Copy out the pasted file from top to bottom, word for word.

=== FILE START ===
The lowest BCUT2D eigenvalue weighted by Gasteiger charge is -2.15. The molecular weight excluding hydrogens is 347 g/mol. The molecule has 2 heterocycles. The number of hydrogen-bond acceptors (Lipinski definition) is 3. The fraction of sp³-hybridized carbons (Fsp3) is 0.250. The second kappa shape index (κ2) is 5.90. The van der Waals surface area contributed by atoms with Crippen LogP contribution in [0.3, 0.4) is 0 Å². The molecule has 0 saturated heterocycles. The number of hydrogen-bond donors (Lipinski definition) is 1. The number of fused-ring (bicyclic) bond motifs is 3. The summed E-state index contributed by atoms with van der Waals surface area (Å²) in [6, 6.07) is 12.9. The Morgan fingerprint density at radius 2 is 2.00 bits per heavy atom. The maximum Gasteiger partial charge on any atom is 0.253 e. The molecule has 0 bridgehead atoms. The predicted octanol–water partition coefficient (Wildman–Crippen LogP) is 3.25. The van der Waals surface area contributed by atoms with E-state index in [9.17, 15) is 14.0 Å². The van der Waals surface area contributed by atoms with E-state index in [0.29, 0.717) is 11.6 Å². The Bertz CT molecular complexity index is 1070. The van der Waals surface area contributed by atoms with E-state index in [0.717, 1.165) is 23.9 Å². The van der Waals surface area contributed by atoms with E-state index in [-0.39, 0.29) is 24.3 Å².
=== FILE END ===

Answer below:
The lowest BCUT2D eigenvalue weighted by Gasteiger charge is -2.15. The molecular weight excluding hydrogens is 347 g/mol. The molecule has 2 heterocycles. The number of hydrogen-bond acceptors (Lipinski definition) is 3. The fraction of sp³-hybridized carbons (Fsp3) is 0.250. The second kappa shape index (κ2) is 5.90. The van der Waals surface area contributed by atoms with Crippen LogP contribution in [0.3, 0.4) is 0 Å². The molecule has 0 saturated heterocycles. The number of hydrogen-bond donors (Lipinski definition) is 1. The number of fused-ring (bicyclic) bond motifs is 3. The summed E-state index contributed by atoms with van der Waals surface area (Å²) in [6, 6.07) is 12.9. The Morgan fingerprint density at radius 2 is 2.00 bits per heavy atom. The maximum Gasteiger partial charge on any atom is 0.253 e. The molecule has 0 bridgehead atoms. The predicted octanol–water partition coefficient (Wildman–Crippen LogP) is 3.25. The van der Waals surface area contributed by atoms with E-state index in [9.17, 15) is 14.0 Å². The van der Waals surface area contributed by atoms with E-state index in [0.29, 0.717) is 11.6 Å². The Bertz CT molecular complexity index is 1070. The van der Waals surface area contributed by atoms with E-state index in [0.717, 1.165) is 23.9 Å². The van der Waals surface area contributed by atoms with E-state index in [-0.39, 0.29) is 24.3 Å².